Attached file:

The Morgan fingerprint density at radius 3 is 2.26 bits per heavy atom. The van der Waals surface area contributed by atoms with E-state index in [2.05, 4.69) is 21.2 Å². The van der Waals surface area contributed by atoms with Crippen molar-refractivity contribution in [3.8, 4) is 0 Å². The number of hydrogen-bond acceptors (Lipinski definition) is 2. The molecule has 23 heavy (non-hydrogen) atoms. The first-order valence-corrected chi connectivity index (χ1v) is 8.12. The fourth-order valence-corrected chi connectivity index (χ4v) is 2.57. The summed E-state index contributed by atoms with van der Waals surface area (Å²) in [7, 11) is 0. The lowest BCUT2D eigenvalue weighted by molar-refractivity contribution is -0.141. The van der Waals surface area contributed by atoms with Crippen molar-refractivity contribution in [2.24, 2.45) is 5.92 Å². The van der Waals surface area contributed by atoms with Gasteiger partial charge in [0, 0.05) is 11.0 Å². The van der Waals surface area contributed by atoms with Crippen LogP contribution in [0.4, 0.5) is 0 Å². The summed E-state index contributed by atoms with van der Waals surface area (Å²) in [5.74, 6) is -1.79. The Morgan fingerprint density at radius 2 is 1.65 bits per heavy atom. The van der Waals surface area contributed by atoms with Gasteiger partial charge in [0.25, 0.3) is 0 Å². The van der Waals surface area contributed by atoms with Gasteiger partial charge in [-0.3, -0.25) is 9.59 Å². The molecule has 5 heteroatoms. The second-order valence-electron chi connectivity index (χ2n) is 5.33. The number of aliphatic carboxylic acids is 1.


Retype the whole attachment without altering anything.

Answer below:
The Morgan fingerprint density at radius 3 is 2.26 bits per heavy atom. The van der Waals surface area contributed by atoms with E-state index in [2.05, 4.69) is 21.2 Å². The van der Waals surface area contributed by atoms with Crippen molar-refractivity contribution in [3.8, 4) is 0 Å². The number of hydrogen-bond acceptors (Lipinski definition) is 2. The molecule has 23 heavy (non-hydrogen) atoms. The first-order valence-corrected chi connectivity index (χ1v) is 8.12. The fourth-order valence-corrected chi connectivity index (χ4v) is 2.57. The summed E-state index contributed by atoms with van der Waals surface area (Å²) in [7, 11) is 0. The lowest BCUT2D eigenvalue weighted by molar-refractivity contribution is -0.141. The van der Waals surface area contributed by atoms with Crippen molar-refractivity contribution in [2.24, 2.45) is 5.92 Å². The van der Waals surface area contributed by atoms with Gasteiger partial charge in [0, 0.05) is 11.0 Å². The van der Waals surface area contributed by atoms with Crippen LogP contribution in [0.4, 0.5) is 0 Å². The summed E-state index contributed by atoms with van der Waals surface area (Å²) in [5.74, 6) is -1.79. The Morgan fingerprint density at radius 2 is 1.65 bits per heavy atom. The van der Waals surface area contributed by atoms with Gasteiger partial charge in [0.25, 0.3) is 0 Å². The van der Waals surface area contributed by atoms with Gasteiger partial charge in [-0.3, -0.25) is 9.59 Å². The molecule has 5 heteroatoms. The second-order valence-electron chi connectivity index (χ2n) is 5.33. The number of aliphatic carboxylic acids is 1.